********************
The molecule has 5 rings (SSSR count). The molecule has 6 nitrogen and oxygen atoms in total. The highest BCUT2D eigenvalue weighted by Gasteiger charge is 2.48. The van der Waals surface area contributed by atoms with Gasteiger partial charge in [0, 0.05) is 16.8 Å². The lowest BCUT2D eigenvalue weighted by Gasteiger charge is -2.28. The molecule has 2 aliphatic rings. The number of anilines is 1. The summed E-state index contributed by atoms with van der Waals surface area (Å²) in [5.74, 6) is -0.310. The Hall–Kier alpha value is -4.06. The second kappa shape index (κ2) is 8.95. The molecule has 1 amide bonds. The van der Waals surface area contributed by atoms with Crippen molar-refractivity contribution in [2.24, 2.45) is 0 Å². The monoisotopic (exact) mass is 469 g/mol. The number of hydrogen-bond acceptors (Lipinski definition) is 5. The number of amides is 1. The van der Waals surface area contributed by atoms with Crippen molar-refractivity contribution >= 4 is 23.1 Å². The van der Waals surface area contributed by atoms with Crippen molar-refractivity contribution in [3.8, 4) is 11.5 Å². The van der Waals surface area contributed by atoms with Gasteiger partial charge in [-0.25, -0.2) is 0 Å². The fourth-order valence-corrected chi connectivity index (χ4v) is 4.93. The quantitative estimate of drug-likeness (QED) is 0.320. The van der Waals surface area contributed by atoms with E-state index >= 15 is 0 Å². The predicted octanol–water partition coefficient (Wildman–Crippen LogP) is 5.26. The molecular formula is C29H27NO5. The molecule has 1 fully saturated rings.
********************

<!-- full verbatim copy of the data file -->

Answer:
The molecule has 5 rings (SSSR count). The molecule has 6 nitrogen and oxygen atoms in total. The highest BCUT2D eigenvalue weighted by Gasteiger charge is 2.48. The van der Waals surface area contributed by atoms with Gasteiger partial charge in [0, 0.05) is 16.8 Å². The lowest BCUT2D eigenvalue weighted by Gasteiger charge is -2.28. The molecule has 2 aliphatic rings. The number of anilines is 1. The summed E-state index contributed by atoms with van der Waals surface area (Å²) in [5.74, 6) is -0.310. The Hall–Kier alpha value is -4.06. The second kappa shape index (κ2) is 8.95. The molecule has 1 amide bonds. The van der Waals surface area contributed by atoms with Crippen molar-refractivity contribution in [2.24, 2.45) is 0 Å². The monoisotopic (exact) mass is 469 g/mol. The number of hydrogen-bond acceptors (Lipinski definition) is 5. The number of amides is 1. The van der Waals surface area contributed by atoms with Crippen molar-refractivity contribution >= 4 is 23.1 Å². The van der Waals surface area contributed by atoms with Crippen molar-refractivity contribution in [3.8, 4) is 11.5 Å². The van der Waals surface area contributed by atoms with Gasteiger partial charge in [-0.25, -0.2) is 0 Å². The fourth-order valence-corrected chi connectivity index (χ4v) is 4.93. The quantitative estimate of drug-likeness (QED) is 0.320. The van der Waals surface area contributed by atoms with E-state index >= 15 is 0 Å². The predicted octanol–water partition coefficient (Wildman–Crippen LogP) is 5.26. The molecular formula is C29H27NO5. The molecule has 1 fully saturated rings.